YOUNGSTOWN Court will get new quarters
The city will renovate the building and lease it to Mahoning County.
By BOB JACKSON
VINDICATOR COURTHOUSE REPORTER
YOUNGSTOWN -- The former Youngstown City Hall annex will get an inside-and-out overhaul and a new tenant next year.
Mahoning County commissioners have agreed to lease space there for 7th District Court of Appeals, now housed on the fourth floor of the county courthouse.
The annex is on the southwest corner of Market and Front streets downtown, directly across Front Street from the courthouse.
Commissioners also will lease space in the annex for the Mahoning-Columbiana Training Association, said county Administrator Gary Kubic. MCTA has been in the building since last year, moving there from Boardman.
Space is needed: Moving the court of appeals will help free up badly needed space in the courthouse, Kubic said. The appellate court has wanted to move for years because it has outgrown its quarters there.
"The new facilities will be a vast improvement over our current situation," said Robert Budinsky, court administrator.
Budinsky has said the court of appeals, which has four judges, occupies essentially the same amount of space used by one common pleas judge.
"They are literally stacked and packed in there," Kubic said.
He said the renovation and relocation will probably be completed sometime next year, though he was not sure how long it will take.
The annex is owned by the city, which would transfer ownership to the Youngstown Central Area Community Improvement Corporation to oversee the project.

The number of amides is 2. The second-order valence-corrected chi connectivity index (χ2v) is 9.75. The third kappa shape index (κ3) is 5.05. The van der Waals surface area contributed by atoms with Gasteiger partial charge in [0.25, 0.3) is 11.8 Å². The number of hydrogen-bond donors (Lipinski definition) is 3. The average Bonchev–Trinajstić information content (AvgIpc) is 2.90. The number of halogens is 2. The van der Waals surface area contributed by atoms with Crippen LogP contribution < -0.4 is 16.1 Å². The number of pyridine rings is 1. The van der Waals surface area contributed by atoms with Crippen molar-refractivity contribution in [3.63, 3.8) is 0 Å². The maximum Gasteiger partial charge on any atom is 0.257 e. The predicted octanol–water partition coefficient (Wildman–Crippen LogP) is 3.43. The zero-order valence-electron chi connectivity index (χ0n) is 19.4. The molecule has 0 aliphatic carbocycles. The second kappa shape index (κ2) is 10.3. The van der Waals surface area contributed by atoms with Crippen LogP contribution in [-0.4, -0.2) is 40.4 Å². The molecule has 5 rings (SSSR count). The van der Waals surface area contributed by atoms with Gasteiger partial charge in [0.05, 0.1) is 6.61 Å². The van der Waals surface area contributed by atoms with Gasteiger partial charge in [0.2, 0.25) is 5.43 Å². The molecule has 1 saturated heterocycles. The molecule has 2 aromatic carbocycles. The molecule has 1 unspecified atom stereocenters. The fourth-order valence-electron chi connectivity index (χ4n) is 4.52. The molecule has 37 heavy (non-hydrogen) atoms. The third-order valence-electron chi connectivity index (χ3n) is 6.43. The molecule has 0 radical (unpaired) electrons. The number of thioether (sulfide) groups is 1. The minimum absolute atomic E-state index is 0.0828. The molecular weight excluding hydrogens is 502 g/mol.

In a letter to Kubic, the CIC pledged to invest some $3.2 million into renovating the building, including restoration of a former federal bankruptcy courtroom on the third floor, where the court of appeals will be located.
The county will lease space at $9.95 per square foot, or $155,000 a year, for the court of appeals and $146,250 for the MCTA.
Must find the space: As the largest county in the eight-county appellate district, Mahoning is responsible for providing the court with space. When the lease agreement is finalized, the other seven counties will contribute toward the cost, Kubic said.
Common pleas court judges have said they will probably lay claim to the vacated appellate court space in the courthouse to replace a tiny courtroom on the third floor used by Judge James C. Evans.
Judge Evans' courtroom then could be used for the court magistrate, who has no court facility and must hold hearings wherever there is a vacant courtroom or witness room.
Kubic said commissioners would like to convert the fourth-floor facility to be accessible to disabled people, including installation of a wheelchair lift and equipment to accommodate blind people and deaf people.